• Focusing on the activities of insurers that cause actual harm to insurance consumers rather than administrative errors and specifying that unless extraordinary circumstances, demonstrated by clear and convincing evidence, indicate that an imminent risk to consumers requires immediate action, insurers are not subject to a market conduct examination more frequently than once every five years;
  • Requiring the pre-examination conference to be conducted in accordance with the pre-examination provisions of the national association of insurance commissioners’ market conduct examiner's handbook and specifying the issues that the parties must discuss during the pre-examination conference; and
  • Requiring all fines and penalties to be rationally related to actual harm suffered by consumers as a result of actions, errors, or omissions of the insurer; specifying that the aggregate total amount of fines cannot exceed one year of reported profit earned by the insurer; and, requiring the commissioner, when imposing fines or penalties, to consider actual harm suffered by insurance consumers and prohibiting the commissioner from considering administrative errors or infrequent or unintentional random errors that do not cause significant consumer harm.

The bill is assigned to the State, Veterans, & Military Affairs Committee.

SB 14-152. Concerning the standardization of financial transaction requirements applicable to insurers.

By Sen. Jahn

The bill modifies the requirements applicable to insurance companies’ investments in derivative transactions by expanding the definitions of “derivative instrument” and “income generation” and by imposing caps on the percentage of an insurance company's admitted assets that an insurance company may commit to various types of derivative instruments.

The bill updates existing law relating to insurance company holding systems by enacting a model act adopted by the national association of insurance commissioners. The model act:

  • Authorizes the commissioner of insurance to participate in one or more supervisory colleges with other state, federal, and international insurance regulatory agencies for the purpose of reviewing insurance company holding systems’ enterprise risk and compliance with the financial transaction requirements in the model act; and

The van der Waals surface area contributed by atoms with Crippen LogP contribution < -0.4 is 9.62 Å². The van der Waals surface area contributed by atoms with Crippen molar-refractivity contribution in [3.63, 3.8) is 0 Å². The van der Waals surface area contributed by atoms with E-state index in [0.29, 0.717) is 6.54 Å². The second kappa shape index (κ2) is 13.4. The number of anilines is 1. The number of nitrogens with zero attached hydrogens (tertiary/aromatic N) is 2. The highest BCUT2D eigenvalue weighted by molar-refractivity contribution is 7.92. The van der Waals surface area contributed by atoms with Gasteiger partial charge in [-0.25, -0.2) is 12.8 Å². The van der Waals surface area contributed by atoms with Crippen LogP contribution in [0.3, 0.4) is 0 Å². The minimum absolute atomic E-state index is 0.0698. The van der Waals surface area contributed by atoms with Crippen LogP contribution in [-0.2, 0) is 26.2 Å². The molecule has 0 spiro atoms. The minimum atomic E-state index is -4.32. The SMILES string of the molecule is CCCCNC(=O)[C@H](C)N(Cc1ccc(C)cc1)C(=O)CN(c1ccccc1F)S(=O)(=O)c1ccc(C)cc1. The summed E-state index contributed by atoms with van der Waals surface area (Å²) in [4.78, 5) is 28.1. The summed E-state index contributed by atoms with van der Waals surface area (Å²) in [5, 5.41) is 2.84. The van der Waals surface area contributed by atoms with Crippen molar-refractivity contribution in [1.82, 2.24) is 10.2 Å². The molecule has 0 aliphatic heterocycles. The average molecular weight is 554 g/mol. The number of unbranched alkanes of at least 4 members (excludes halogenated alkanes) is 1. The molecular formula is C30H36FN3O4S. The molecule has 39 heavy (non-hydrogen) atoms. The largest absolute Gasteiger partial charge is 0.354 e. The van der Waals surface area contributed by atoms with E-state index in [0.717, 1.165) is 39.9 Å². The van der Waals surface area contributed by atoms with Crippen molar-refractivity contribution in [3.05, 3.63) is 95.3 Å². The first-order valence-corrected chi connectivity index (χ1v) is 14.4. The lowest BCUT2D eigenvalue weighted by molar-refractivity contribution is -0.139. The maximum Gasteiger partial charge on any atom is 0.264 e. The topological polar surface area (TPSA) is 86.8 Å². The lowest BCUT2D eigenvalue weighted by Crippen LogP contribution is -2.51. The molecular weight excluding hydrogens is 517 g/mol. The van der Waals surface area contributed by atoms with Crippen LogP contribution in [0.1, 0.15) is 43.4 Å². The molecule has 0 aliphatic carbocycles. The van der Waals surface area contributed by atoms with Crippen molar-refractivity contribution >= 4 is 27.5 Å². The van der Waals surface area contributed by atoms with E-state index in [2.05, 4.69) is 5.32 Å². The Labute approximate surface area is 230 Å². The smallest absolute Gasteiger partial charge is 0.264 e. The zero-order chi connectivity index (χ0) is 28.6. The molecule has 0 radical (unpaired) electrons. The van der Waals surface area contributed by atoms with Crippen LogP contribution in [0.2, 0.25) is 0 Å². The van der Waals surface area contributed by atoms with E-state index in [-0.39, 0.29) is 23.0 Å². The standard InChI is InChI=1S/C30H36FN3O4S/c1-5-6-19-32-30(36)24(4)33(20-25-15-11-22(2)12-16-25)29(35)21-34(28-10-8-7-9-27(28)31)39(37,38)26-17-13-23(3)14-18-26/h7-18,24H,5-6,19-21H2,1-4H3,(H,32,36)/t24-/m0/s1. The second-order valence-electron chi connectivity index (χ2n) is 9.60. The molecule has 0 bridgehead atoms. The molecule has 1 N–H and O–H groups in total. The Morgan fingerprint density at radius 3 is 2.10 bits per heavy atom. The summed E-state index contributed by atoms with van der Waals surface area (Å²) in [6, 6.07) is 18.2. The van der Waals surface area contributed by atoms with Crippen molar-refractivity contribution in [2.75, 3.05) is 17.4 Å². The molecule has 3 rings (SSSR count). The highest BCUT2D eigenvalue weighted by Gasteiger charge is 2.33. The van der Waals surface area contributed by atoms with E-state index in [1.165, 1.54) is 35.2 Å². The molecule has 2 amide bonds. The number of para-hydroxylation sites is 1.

• Uses an expansive definition of “control” to require the commissioner’s review and approval of a wide variety of financial transactions that affect control over an insurance company or market competitiveness standards.

The bill is assigned to the Business, Labor, & Technology Committee.

SB 14-153. Concerning compensation of members of the general assembly appointed to and serving on state entities.

By Sen. Heath and Rep. DelGrosso

The bill establishes uniform payments of per diem and the reimbursement of expenses to current members of the general assembly who are appointed to serve on state entities created or authorized by statute on which members of the general assembly are statutorily required to be appointed to serve. When the general assembly is in session and legislative member s attend meetings of a state entity to which they are appointed, legislative members will only receive the per diem lodging and expense allowances and travel expenses that they receive as legislative members. When the general assembly is not in session or is in recess for more than three days and legislative members attend meetings of a state entity to which they are appointed, legislative members will receive the same per diem and travel and subsistence expenses received by legislative members for necessary attendance at meetings or functions or to legislative matters during the legislative recess or interim.

The bill is assigned to the State, Veterans, & Military Affairs Committee.